The Ph.D. application deadline is December 1st. There are two paths. Most students apply through the Program in the Biological Sciences (PIBS) here. If you already identified your mentor and/or are transferring from another U of M program, you should instead apply to the direct Program here.
Students in this program must complete required course work. During their first year, they must complete at least two research rotations, and are expected to identify their dissertation lab by the end of the year. In the second year of study, students complete preliminary examinations (written and oral) in order to be admitted to Ph.D. Once students become Ph.D. candidates, they are expected to devote most of their time to research and writing their dissertation.
Ph.D. students must meet with one of the department directors for academic advising regularly until candidacy for class selection, which will take into account curriculum requirements as well as students' background and interests.
Students are required to take at least one course in each of the following areas
- Introductory Bioinformatics
- Computing & Informatics
- Probability & Statistics
- Molecular Biology
- Bioinformatics 602 (Journal Club) should only be taken once in your first year.
- Bioinformatics 603 (Journal Club) students in this course present papers for discussion.
- Research Responsibility and Ethics course (PIBS 503).
- One Advanced Bioinformatics course offered or cross listed by the Bioinformatics Graduate Program
- One additional Advanced Bioinformatics course (BIOINF or not)
Students without Molecular Biology background are strongly advised to take the introductory biology course, BIOINF 523, the summer before starting and before taking the graduate level Molecular Biology course. BIOINF 523 alone is insufficient to qualify as Molecular Biology. Most Introductory Molecular Biology courses offered by PIBS programs qualify, ask advisers if it is not listed.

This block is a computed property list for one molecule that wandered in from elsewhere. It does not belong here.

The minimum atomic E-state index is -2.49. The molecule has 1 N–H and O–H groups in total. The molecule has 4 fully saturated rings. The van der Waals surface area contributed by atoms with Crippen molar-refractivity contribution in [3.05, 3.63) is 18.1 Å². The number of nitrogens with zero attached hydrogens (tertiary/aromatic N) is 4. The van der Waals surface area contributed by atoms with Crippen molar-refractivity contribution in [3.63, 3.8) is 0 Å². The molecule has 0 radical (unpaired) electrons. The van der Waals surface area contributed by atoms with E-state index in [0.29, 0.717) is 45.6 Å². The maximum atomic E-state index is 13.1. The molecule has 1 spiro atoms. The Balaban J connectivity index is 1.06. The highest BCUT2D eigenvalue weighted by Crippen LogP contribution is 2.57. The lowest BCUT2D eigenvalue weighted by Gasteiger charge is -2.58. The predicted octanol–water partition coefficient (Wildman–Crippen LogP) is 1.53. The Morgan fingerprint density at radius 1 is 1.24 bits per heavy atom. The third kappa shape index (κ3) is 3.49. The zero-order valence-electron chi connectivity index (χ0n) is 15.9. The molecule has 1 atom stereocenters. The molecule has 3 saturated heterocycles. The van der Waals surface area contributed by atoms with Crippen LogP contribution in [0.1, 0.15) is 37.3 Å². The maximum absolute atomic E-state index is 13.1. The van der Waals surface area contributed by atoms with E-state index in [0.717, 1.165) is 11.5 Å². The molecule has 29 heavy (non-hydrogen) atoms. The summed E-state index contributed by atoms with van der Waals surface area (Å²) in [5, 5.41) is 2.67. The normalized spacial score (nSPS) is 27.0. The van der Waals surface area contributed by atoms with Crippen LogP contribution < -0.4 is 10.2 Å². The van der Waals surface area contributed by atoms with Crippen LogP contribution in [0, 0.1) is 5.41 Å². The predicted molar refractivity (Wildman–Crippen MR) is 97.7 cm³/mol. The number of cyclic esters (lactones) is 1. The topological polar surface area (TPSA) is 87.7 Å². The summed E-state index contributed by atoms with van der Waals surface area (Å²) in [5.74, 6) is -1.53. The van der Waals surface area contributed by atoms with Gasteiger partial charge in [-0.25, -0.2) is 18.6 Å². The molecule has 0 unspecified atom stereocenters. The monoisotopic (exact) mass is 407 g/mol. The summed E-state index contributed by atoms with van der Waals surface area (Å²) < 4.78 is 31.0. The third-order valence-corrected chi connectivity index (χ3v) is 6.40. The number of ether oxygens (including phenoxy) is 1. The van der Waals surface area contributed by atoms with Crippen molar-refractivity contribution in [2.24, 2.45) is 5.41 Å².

For Statistics, most students take a Probability + Statistics series, either Stats 425 and Stats 426, or the mathematically rigorous Math 525 + Math 526, or Biostats 601 and Biostats 602 series. It is also possible to take Biostat 601 followed by Stats 426. For students with adequate graduate level course preparation in probability, Stats 426 or Biostats 602 is sufficient. Other upper level statistics courses such as STATS 500 or higher can also be taken, but are often difficult to enroll in.
The program encourages students to find other courses that may meet the core area criteria. All requests to substitute courses not listed that may meet that particular core area's requirements should be addressed to the Program Directors.
A student must get a grade of "B" or better in each of the required courses. Any exceptions need permission.
Most students need to take a minimum of 8 major (3-4 credit) courses. Students with a relevant Master’s degree need to take a minimum of 6 major (3-4 credit) courses. The remaining credits for Ph.D. students are filled by rotation and dissertation research credits (Bioinformatics 990 and 995 respectively).
Typical Sample Trajectories for Studies in some selected areas of Bioinformatics can be found here.